Maintenance, or what used to be called alimony, is appropriate in some divorce cases depending upon the circumstances. The two most important circumstances are the length of marriage, (the longer the marriage the more likely an order of maintenance,) and a disparity of incomes. The spouse earning substantially more than the other, in a long term marriage, is likely to have a maintenance obligation. The longer the marriage and the more disparity in income, the higher the maintenance will be and for a longer amount of time.
There are ways to avoid a maintenance obligation, and that will be left to discuss in another blog. Maintenance can be limited in term and amount, and can also end upon remarriage or cohabitation. Remarriage is simple; however, cohabitation is not as easy to define. An easy definition of cohabitation is “when you see it you will know it”!
Cohabitation is when two people live together as though they are husband and wife. However, simply living together as husband and wife, without a significant change in financial circumstances will most likely not end a maintenance obligation. This is important to know if you are paying maintenance and it is even more important to know if you are receiving maintenance.
In Wisconsin, in order to consider terminating maintenance because of cohabitation, courts will want to determine if there is a substantial improvement in the ex-spouse’s financial situation. For example, if a woman is receiving maintenance, she lives with another person and she is no longer paying rent, most judges would see that as an improvement in the woman’s financial circumstances. A modification of maintenance could be appropriate. On the other hand, if the woman’s expenses remain the same, then living with another is of little financial benefit and unlikely to end her receiving maintenance from her ex-spouse.
Another fact that the courts look to is whether the cohabitating couple are purposely living as husband and wife but not getting married in order for one of them to continue to receive maintenance. Things like bills, leases, mortgages and deeds in both names, vehicle titles in both names strongly support a finding of “cohabitation”, and could result in the end of maintenance.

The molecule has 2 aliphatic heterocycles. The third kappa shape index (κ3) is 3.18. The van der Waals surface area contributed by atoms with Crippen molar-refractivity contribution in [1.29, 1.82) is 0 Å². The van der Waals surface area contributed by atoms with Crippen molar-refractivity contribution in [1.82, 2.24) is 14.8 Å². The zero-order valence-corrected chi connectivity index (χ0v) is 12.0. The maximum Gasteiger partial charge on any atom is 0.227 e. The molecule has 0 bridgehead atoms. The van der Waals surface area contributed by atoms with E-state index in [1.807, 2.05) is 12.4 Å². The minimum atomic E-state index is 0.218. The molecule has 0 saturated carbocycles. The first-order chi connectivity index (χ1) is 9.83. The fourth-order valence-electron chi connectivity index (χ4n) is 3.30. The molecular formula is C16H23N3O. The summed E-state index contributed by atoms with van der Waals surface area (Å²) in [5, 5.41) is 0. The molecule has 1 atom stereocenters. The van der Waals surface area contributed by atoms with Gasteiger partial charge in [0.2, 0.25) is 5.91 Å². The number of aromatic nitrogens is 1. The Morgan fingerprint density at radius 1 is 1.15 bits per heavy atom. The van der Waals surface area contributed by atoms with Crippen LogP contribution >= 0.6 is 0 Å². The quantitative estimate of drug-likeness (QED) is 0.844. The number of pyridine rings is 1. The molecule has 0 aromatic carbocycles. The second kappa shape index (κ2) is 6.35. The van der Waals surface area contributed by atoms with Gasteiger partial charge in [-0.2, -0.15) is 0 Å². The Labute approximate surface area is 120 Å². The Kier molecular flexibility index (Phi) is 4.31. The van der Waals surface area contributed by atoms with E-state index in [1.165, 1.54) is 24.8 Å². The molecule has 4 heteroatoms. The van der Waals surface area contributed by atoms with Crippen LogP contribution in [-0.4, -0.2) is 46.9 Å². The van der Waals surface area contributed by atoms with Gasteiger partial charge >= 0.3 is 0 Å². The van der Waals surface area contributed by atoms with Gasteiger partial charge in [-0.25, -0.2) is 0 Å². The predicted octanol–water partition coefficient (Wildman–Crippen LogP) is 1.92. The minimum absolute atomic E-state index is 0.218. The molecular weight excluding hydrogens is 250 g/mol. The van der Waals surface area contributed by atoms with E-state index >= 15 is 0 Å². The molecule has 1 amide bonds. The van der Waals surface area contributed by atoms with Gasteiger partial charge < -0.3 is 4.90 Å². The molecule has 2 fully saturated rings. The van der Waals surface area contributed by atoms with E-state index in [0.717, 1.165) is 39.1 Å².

If you have a maintenance obligation and suspect your ex-spouse is cohabitating, there are things you can do to end maintenance, or at least lower your monthly obligation. On the other hand, if you are a maintenance recipient and are in a relationship, there are “dos and don’ts” that can help you protect your maintenance award.
Should you have questions or concerns about either ending or lowering your maintenance obligation or continuing to receive maintenance, or have any questions about divorce or post-divorce issues, please contact one of the attorneys at Krueger Hernandez & Thompson SC. We have been representing families dealing with divorce matters for over 30 years. Please call 1(800) 431-9776; email email@example.com or check out our website https://khtlawyers.com if you have any questions or need any help with your family law matters.
At Krueger Hernandez & Thompson SC, We Listen, We Care, We Get Results!
- What You Need to Know About SECURE Act 2.0 - March 30, 2023
- Show Your Love by Creating an Estate Plan - March 15, 2023
- What Happens When You Don’t Trust Your Trustee – Part II - March 7, 2023
By Appointment Only
All Mail Should be Directed to the Middleton Address